Effect of extracorporeal shockwave therapy (ESWT) on pulpal blood flow after orthodontic treatment: a randomized clinical trial

Clin Oral Investig. 2016 Mar;20(2):373-9. doi: 10.1007/s00784-015-1525-1. Epub 2015 Jul 17.


Objectives: The effect of non-invasive extracorporeal shockwaves on pulpal blood flow in orthodontic patients who have undergone active treatment was investigated.

Materials and methods: Seventy-two adult patients were enrolled in the clinical trial and allocated by block randomization to a treatment or a placebo group at a 1:1 ratio. The patients were required to be otherwise healthy. Blinding was performed for the subjects and the outcome assessor. The region of interest was the mandibular incisors and canines, which were vital, unrestored, and had experienced no trauma. The active treatment group received a single shockwave treatment with 1000 impulses at 0.19-0.23 mJ/mm(2) while the placebo group was treated with a deactivated shockwave applicator but acoustic sham. Pulpal blood flow was evaluated four times over a period of 6 months starting from the day of bracket removal, using a laser Doppler device.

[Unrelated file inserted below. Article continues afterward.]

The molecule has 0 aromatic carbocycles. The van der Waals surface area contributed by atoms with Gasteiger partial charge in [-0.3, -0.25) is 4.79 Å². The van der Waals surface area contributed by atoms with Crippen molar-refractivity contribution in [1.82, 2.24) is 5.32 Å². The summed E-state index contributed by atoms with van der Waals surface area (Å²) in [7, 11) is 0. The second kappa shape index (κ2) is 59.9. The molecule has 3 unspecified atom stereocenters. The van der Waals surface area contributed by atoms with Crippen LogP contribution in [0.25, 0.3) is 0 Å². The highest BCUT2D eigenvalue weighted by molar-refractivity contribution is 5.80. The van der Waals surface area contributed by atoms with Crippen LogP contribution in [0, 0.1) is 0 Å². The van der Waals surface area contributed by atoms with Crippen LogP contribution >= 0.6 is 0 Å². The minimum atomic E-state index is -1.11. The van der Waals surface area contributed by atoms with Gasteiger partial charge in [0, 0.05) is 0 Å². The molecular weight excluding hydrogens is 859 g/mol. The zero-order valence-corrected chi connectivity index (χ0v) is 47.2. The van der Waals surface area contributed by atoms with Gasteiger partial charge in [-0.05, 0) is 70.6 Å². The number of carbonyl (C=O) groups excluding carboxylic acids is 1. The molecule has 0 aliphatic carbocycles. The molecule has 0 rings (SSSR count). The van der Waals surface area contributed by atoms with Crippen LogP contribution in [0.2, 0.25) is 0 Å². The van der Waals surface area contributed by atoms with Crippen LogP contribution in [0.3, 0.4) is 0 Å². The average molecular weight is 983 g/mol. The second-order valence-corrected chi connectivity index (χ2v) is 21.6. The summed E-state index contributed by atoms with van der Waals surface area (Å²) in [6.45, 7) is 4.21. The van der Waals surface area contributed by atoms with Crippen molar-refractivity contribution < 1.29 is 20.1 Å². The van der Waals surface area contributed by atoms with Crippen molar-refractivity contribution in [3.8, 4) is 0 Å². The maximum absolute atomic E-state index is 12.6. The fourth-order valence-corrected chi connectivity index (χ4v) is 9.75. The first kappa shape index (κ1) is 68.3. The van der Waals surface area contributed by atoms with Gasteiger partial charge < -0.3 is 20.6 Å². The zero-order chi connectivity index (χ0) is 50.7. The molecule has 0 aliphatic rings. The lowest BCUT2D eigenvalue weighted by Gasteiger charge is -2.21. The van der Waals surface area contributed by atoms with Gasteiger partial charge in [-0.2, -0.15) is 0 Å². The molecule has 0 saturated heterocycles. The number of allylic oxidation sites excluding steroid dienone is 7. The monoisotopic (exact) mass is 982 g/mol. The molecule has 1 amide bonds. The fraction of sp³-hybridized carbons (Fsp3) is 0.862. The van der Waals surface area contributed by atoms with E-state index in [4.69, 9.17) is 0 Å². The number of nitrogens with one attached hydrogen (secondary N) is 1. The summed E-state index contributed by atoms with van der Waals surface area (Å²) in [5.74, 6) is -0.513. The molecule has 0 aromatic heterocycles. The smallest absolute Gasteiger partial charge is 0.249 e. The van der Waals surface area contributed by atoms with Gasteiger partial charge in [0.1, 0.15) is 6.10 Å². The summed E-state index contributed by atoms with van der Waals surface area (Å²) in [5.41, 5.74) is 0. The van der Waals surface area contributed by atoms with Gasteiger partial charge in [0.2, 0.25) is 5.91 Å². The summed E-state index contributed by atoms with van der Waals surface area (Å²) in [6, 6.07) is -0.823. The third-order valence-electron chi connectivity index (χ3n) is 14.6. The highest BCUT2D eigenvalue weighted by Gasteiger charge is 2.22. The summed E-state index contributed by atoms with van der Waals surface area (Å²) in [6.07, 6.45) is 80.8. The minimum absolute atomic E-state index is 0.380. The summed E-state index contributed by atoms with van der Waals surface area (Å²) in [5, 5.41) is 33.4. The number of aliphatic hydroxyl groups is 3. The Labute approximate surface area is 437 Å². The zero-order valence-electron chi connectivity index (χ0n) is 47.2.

Results: Thirty patients were evaluated in each group. Orthodontic patients who have undergone active treatment tend to have high levels of pulpal blood flow which decrease over a period of 6 months. Pulpal blood flow did not differ significantly over 6 months between the placebo and treatment group. Shockwave treatment was associated with no significant effect in respect of tooth type, age, sex, or mean blood pressure, and had no unintended pernicious effects.

Conclusions: Extracorporeal shockwaves had no statistically significant effect on pulpal blood flow. Multiple applications of ESWT in a pathological setup may be needed in future studies to demonstrate significant differences.

Clinical relevance: The absence of any adverse effects justifies further principal investigations of the use of shockwave treatment in the oral cavity.

Keywords: ESWT; Extracorporeal shockwave; LDF; Laser Doppler; PBF; Pulpal blood flow.

Publication types

  • Randomized Controlled Trial
  • Research Support, Non-U.S. Gov't

MeSH terms

  • Adolescent
  • Adult
  • Cuspid / blood supply
  • Dental Pulp / blood supply*
  • Female
  • High-Energy Shock Waves / therapeutic use*
  • Humans
  • Incisor / blood supply
  • Laser-Doppler Flowmetry
  • Male
  • Middle Aged
  • Orthodontics, Corrective*